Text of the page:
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May 2020


We think it is time to take a break.

The local NBC TV station updates daily the Covid-19 statistics for the St. Louis metropolitan area. Add to that the newspaper and national television radio and TV networks constant reporting of negative news. (“There’s no news in a house that doesn’t burn!”) Throw in the lockdown requirements and it is easy to see why anxiety and depression are growing medical and sociological concerns.

So, what is one to do to counter all the negative drumming? Go to the movies? Whoops, can’t do that. Dine out with friends? Nope, not allowed. Go jogging? You gotta be kidding!

A lot of our friends take respite from the grey clouds by reading. As a matter of fact, that is what we are doing, although as the virus lockdown has lengthened well beyond what we expected, our reading genre has changed. Once mostly historical and, unfortunately, focused on dark periods of war, pogroms, illness, the latest has been, “The Great Influenza.” That was enough to tip us over the edge. While it is a brilliant presentation of the Spanish Influenza of 1918, it only added to our awareness of how our current situation, although far less lethal (over 100 million died world-wide during that pandemic) has created such a high level of panic. Our place in the book is marked with a post-it, and it is set aside on the corner of the coffee table for whenever the mood for serious reading might strike.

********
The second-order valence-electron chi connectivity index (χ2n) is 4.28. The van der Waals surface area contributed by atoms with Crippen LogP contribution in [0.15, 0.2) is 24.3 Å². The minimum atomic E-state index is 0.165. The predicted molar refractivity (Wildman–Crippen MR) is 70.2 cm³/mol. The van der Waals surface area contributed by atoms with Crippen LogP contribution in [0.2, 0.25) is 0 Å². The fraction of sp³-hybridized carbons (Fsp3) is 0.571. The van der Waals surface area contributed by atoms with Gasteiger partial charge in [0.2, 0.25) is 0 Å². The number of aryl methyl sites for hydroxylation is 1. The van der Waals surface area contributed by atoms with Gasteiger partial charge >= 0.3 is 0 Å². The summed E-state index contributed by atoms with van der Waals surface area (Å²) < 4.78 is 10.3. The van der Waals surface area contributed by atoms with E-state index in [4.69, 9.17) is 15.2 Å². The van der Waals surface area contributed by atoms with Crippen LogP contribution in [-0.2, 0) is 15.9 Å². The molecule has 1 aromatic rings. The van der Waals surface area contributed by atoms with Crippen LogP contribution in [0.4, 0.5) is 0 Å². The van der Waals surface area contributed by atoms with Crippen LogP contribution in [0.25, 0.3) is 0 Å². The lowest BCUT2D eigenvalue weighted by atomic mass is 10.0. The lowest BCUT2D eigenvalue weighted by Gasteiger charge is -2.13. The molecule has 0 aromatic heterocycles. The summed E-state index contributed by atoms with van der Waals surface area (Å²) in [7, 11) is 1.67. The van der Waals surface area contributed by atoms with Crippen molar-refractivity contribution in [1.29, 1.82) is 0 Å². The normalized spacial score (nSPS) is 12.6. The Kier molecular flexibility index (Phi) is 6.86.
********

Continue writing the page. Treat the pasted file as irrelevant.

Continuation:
Time to lighten things up a bit. Now the book of the hour is one of only two that have, during our lifetime (to date), caused us to laugh aloud. Published in 1937 and read first by us in the ‘50s, “The Education of Hyman Kaplan” is humor at its finest. Leo Rosten, then using the name Leonard Q. Ross to hide the fact that he was moonlighting while employed at New Yorker magazine, joyously details the efforts of Hyman Kaplan and other students in a class to help immigrants learn English. The mispronunciations and word plays are enough to bring a chuckle to any virus-stressed reader.

person reading book with cup of coffee

So, if you feel like taking a break from covid-19’s health, political, news casts, beauty salon prohibition morass, we suggest picking up a copy, fixing yourself a beverage (an adult one, if you prefer) and relaxing as the instructor Mr. Parkhill and Hyman entertain you.

As for the markets: they will continue doing their St. Vitas dance until, and possibly after, a cure and a vaccine for coronavirus are found. Because the markets anticipate/discount events six to nine months in advance, its performance will provide clues to the likelihood of success against the invisible enemy.

In the meantime, the dividends keep growing.

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